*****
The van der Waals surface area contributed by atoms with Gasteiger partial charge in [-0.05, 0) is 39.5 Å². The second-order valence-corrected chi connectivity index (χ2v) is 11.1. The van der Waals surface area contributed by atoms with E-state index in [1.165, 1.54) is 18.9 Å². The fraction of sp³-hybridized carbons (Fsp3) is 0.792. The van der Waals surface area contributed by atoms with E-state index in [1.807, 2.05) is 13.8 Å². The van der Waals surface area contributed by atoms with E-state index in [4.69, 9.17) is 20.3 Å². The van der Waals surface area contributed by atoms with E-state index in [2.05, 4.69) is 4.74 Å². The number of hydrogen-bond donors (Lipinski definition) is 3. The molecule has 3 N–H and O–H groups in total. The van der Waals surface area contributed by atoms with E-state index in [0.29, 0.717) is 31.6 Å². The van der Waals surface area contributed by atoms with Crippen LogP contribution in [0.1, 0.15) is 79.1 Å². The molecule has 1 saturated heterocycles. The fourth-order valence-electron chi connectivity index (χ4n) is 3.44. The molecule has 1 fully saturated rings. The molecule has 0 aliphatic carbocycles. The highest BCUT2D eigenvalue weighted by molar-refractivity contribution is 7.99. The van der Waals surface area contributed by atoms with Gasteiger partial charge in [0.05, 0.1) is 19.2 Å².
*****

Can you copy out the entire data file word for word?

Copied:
The van der Waals surface area contributed by atoms with Gasteiger partial charge in [-0.05, 0) is 39.5 Å². The second-order valence-corrected chi connectivity index (χ2v) is 11.1. The van der Waals surface area contributed by atoms with E-state index in [1.165, 1.54) is 18.9 Å². The fraction of sp³-hybridized carbons (Fsp3) is 0.792. The van der Waals surface area contributed by atoms with E-state index in [1.807, 2.05) is 13.8 Å². The van der Waals surface area contributed by atoms with E-state index in [4.69, 9.17) is 20.3 Å². The van der Waals surface area contributed by atoms with E-state index in [2.05, 4.69) is 4.74 Å². The number of hydrogen-bond donors (Lipinski definition) is 3. The molecule has 3 N–H and O–H groups in total. The van der Waals surface area contributed by atoms with E-state index in [0.29, 0.717) is 31.6 Å². The van der Waals surface area contributed by atoms with Crippen LogP contribution in [0.1, 0.15) is 79.1 Å². The molecule has 1 saturated heterocycles. The fourth-order valence-electron chi connectivity index (χ4n) is 3.44. The molecule has 1 fully saturated rings. The molecule has 0 aliphatic carbocycles. The highest BCUT2D eigenvalue weighted by molar-refractivity contribution is 7.99. The van der Waals surface area contributed by atoms with Gasteiger partial charge in [0.05, 0.1) is 19.2 Å².